Even if you don’t do this exposure slider step, the FULL dynamic range of the image will still be present. You’ll notice you can simply bring the highlights down using the highlights function and they are all still there. More advanced users with a full version of Resolve may also start to KEY the highlights back in instead of trying to do this in a single node. This approach will yield a much better result as it offers much finer control.
So remember, Resolve always works with the full dynamic range of the DNGs, no matter where you set the exposure slider, but it’s just mapping where the controls are sitting so the colour correction tools are in the middle of their range.
This is where you now start to choose how you want your images to look.
It’s also worth noting that the cinemaDNG files show up as 16bit files when browsing in the media tab. So the camera is internally shooting 16bit linear which converts to 12bit LOG in the camera which then gets converted back to 16bit linear.
I know you’ve all been really patient with wanting camera original files and I’ve been itching to show the world what this camera can do.
These DNG’s from my recent shoot with director Ben Phelps, Afterglow.
Afterglow was done with a shipping version of the camera though it’s likely that the software will have been updated by the time many of you get your cameras.
This shoot was a chance to workshop a shooting methodology that Ben is keen to adopt on a long form project he has in development
For you guys, it means you get to look at some nice DNG’s !
So we shot with the intention of a 24 FPS finish. There are a few 30 FPS shots and the intention would be to play those back in a 24 FPS timeline for a “slight” slow motion.
ISO 800. 24 FPS 172.8 Deg shutter. 5600K. 85mm @ Zeiss Compact Prime T2.1. Schneider sapphire ND 6.
Key light is a 1.2 K HMI Bounce into 8×4 Poly from camera right. There is also a 1/4 4×4 frame of hampshire frost between the bounce and Casey. Three 4×4 floppies for negative are playing close on camera left.
ISO 800. 24 FPS 172.8 Deg shutter 5600K 35mm Zeiss Compact Prime @ T2.1 Schneider Sapphire ND 6
Lighting is a 1.2 HMI bounce into 8×4 Poly from camera left and floppies on camera right for negative.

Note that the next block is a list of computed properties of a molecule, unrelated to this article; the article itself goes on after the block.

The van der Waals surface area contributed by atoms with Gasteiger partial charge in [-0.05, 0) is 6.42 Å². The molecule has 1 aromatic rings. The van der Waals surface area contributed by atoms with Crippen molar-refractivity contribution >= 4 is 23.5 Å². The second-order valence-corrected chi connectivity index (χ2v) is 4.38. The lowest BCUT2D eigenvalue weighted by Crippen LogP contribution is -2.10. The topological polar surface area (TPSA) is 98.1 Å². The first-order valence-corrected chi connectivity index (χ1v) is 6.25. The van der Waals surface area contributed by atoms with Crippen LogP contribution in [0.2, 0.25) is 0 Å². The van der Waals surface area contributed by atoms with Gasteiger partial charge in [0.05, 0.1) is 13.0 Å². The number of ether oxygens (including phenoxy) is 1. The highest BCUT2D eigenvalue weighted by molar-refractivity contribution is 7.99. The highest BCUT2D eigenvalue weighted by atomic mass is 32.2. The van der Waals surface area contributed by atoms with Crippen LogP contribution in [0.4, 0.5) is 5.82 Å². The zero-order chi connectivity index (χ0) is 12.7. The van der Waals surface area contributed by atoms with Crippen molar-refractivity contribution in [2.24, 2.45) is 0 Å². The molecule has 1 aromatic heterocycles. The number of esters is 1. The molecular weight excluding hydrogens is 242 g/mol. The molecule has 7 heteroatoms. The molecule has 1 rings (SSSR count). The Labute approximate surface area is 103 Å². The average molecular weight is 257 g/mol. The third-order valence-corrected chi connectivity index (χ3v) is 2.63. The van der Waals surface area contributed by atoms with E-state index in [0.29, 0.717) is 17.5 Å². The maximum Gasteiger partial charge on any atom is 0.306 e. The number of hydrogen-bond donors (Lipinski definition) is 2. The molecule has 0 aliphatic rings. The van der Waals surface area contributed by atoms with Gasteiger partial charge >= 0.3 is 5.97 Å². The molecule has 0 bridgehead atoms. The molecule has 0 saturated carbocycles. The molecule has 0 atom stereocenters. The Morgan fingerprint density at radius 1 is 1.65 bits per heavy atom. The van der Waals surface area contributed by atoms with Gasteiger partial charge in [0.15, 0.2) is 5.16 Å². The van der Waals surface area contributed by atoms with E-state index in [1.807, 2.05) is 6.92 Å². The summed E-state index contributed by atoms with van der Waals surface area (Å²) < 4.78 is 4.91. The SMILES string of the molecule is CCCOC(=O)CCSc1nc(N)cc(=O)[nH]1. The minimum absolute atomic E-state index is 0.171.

ISO 800. 24 FPS 172.8 Deg shutter. 5600K 50mm Zeiss Compact Prime. T 5.6 2/3
Just ambient lighting here at the end of the day. We were in the lee of a building as the sun was about 45 mins from dusk.
ISO 1600. 24 FPS 172.8 Deg Shutter. 5600K. 50mm EF Canon “L” @ F1.4
Lighting is a single 1K pup from the top balcony to camera left about 30″ away, through a 4×4 frame of 250. Oh. And of course the Sparklers…..
ISO 1600 24 FPS, 172.8 Deg Shutter. 5600K. 50mm EF Canon “L” @ F1.4
This was actually the very last shot that was done of the entire shoot. It’s at least 30 mins past sunset here.
So remember, even though these ISO and WB choices are the settings I chose when shooting, you are welcome to make your own choices. Around dusk, WB becomes really interesting to play with as the mix of artificial and natural light changes by the minute.
Even though I’ve been on this crazy ride for me with BMD for a few months now and literally watching this camera improve every week, I’m still so impressed with images from this shipping version.
I’ve been quietly nervous about being able to do this because I really want it to meet everyone’s expectations. The most important thing for me was to have camera that just made really really nice looking pictures that made me forget that I was looking at a digital camera and just engage with the images themselves.
I really think Blackmagic have delivered this, and I’d love to hear if you agree.
I’d like to publicly congratulate Blackmagic design and their amazing and dedicated camera team for developing this amazing camera. I think it’s a very impressive first hit out.
I think it’s been worth the wait and I hope you enjoy Afterglow.
For those of you waiting for your BM cameras I’d suggest if you haven’t shot with RAW images before you can try it out by grabbing a stills camera and shooting some RAW stills. (the Canon 5Dmk2 is an excellent RAW stills camera). Try shooting a high contrast scene as a RAW image and as a JPEG with the same exposure and then compare what you can do with highlight recovery in post. I think most who do this will find it hard to go back to JPEG shooting. Just like I can’t imagine going back to h2.64 shooting.
Once again I’d also like to welcome back and thank Casey Burgess @Casey_Burgess who again was a really good sport and a terrific actor / singer as well. Jim Medcalf was our “kingpin” and I’d also like to thank my gaffer Andy Robertson. My 1st AC Jade Court-Gold did a great job as well.